Stop chasing productivity

Stop chasing productivity

Most of us chase productivity like a crack addict after his next hit. We’re compelled to buy books, attend workshops and listen to podcasts so we can become more productive. But why? That’s not a silly question. Asking it may stop you from chasing productivity like a dog chasing his tail.

What’s wrong with doing more with less?

Nothing. The unarguable obviousness of this is why we keep sending troops onto the productivity battlefield and accept the costs of the workplace stress it creates—burnout, high turnover, lost creativity and poor leadership—like society sends soldiers off to needless wars and accepts the costs of returning war vets with post-traumatic stress disorder

Productivity gains is good strategy for machines not humans

The problem is we think pursuing productivity gains is an effective strategy to job security and even career advancement.

It’s not.

Career advancement will depend on your leadership skills and your success at getting other people and teams to be more productive. Unless you’re clear on why you are chasing productivity gains and how you’re going to use them, all you’re going to get by your personal productivity increases is tired.

Your productivity gain will quickly become the new expected normal, and you’ll soon have to find ways to exceed that as well.

We don’t run machines at 100%

We try to compete with machines that never normally operate near to 100% of their capacity, by using productivity gains to routinely run at 110% of ours.

Engines are never routinely run at full capacity because doing so would cause an early breakdown of the machinery, and reduce their lifetime productivity. Why then do we ask our bodies to?

Our belief about work

Our beliefs about work is responsible for the relentless pressure we place on ourselves and each other to grow, compete and stay on top. Nothing is ever good enough because we all believe it’s necessary to compete, to win, to even survive. If you’re not producing more and more, with less and less they’ll just get someone younger who can, and for less pay. So you work longer and longer to stay in the same place. This creates tremendous pressure and paranoia in people who only want to do meaningful work that provides enough to take care of their families, and allows them to enjoy life.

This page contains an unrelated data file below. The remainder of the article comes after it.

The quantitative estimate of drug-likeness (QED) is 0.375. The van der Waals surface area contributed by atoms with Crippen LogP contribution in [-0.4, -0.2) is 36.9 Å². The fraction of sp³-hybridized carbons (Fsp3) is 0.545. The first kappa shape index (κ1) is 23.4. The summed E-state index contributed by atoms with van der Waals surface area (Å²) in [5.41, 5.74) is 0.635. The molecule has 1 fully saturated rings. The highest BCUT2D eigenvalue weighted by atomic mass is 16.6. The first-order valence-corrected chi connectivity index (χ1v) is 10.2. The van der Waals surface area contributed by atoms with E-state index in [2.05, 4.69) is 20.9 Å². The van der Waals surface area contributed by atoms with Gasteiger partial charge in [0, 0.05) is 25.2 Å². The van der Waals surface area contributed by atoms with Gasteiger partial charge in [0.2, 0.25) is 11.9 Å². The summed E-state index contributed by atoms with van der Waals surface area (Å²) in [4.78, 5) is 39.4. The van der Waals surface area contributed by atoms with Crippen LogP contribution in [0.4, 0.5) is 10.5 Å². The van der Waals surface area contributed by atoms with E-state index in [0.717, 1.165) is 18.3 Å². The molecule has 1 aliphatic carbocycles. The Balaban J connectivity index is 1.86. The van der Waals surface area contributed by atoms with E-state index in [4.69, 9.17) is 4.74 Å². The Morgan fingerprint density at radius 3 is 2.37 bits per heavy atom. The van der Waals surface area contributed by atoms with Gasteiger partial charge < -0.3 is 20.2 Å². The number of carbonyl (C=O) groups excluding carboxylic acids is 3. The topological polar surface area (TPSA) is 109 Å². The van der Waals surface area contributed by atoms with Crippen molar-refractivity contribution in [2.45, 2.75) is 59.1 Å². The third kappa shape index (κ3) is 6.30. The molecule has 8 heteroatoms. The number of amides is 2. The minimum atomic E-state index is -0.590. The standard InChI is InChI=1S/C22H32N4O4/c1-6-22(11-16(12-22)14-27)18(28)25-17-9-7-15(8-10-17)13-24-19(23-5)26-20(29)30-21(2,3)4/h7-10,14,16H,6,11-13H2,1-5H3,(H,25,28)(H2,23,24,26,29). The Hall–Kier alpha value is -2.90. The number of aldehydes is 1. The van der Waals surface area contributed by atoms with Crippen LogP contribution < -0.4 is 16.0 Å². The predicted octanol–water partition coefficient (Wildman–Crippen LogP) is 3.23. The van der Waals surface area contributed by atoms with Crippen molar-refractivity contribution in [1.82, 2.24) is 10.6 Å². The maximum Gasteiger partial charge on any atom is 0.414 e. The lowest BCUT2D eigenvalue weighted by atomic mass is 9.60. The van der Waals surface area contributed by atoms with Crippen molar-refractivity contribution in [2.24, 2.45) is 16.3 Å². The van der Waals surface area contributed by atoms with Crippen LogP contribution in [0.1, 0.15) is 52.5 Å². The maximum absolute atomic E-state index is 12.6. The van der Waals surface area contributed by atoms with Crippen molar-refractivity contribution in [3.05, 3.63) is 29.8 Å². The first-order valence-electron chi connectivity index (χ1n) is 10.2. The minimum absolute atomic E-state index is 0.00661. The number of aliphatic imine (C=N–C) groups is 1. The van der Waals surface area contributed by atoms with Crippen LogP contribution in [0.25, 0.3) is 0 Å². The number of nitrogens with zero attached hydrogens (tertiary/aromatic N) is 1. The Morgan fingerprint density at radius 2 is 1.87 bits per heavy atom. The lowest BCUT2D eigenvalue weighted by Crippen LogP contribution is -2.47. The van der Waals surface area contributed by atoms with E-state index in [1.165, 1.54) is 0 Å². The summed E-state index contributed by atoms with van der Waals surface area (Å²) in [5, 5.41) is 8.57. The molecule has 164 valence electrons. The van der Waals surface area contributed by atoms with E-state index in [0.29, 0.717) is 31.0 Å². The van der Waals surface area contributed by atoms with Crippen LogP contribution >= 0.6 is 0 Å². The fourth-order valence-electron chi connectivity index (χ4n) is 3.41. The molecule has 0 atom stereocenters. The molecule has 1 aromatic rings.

Is that too much to ask?

It’s not. It’s a choice we’ve been trained not to make.

Keeping up with the machine

We’ve been trying to keep up with machines ever since they were just a capitalist tease at industrialization’s dawn. As I said in Why giving 100% is a faulty ideal, the possibility of 24-7 always on, standard quality, no vacations/sick days/maternity leaves/law-suits/strikes/training has always been a capitalist’s wet dream, and now with robotics and AI, that fantasy is slowly coming off their Fortune magazine centerfolds into their factories and workplaces.

Productivity won’t save you

If your job does not involve large doses of creativity, leadership or customer/client relationships it will die on the vine, and you may not even make it to retirement. You may be shielded by unions, or some peculiar low competitive environment, but your kids won’t be. Productivity gains won’t save you. Retraining won’t future proof you either—things are moving way too fast now.

they’ll always want more

Psychology might explanation why chasing productivity is a fruitless strategy. It’s called the hedonic treadmill and it describes the human tendency to quickly get used to things or events that increase our happiness and return us to a sort of preset level of happiness. We, and our bosses, appreciate the new benefit greatly at first, but it quickly becomes expected as the new normal. You must now find some way to improve upon your last improvement to gain that extra boost of appreciation, or to make you stand out to your bosses.

It’s like that old Janet Jackson song “what have you done for me lately.”

What should you do?

Abandon productivity?

Of course not. But don’t chase productivity for its own sake; use productivity gains to create space to develop the capacities more likely to help you keep your job and move up—your capacities to create, innovate, lead, sell and build relationships.

bring something else to the workplace

Don’t be tricked into playing the productivity game—even if you’re good at it—because you will eventually lose. Bring what productivity cannot: Your creativity, enthusiasm and authenticity; and don’t forget this last.

Do not underestimate your power of YOU.

Despite any of your real shortcomings we all crave people who are unabashedly themselves. Donald Trump is proof that authenticity may be the best vehicle to success and career advancement.  Be you and help make your colleagues, bosses and customers look forward to working with you.

Photo by Lil Shepherd

Any thoughts? Contributions/acknowledgments welcome.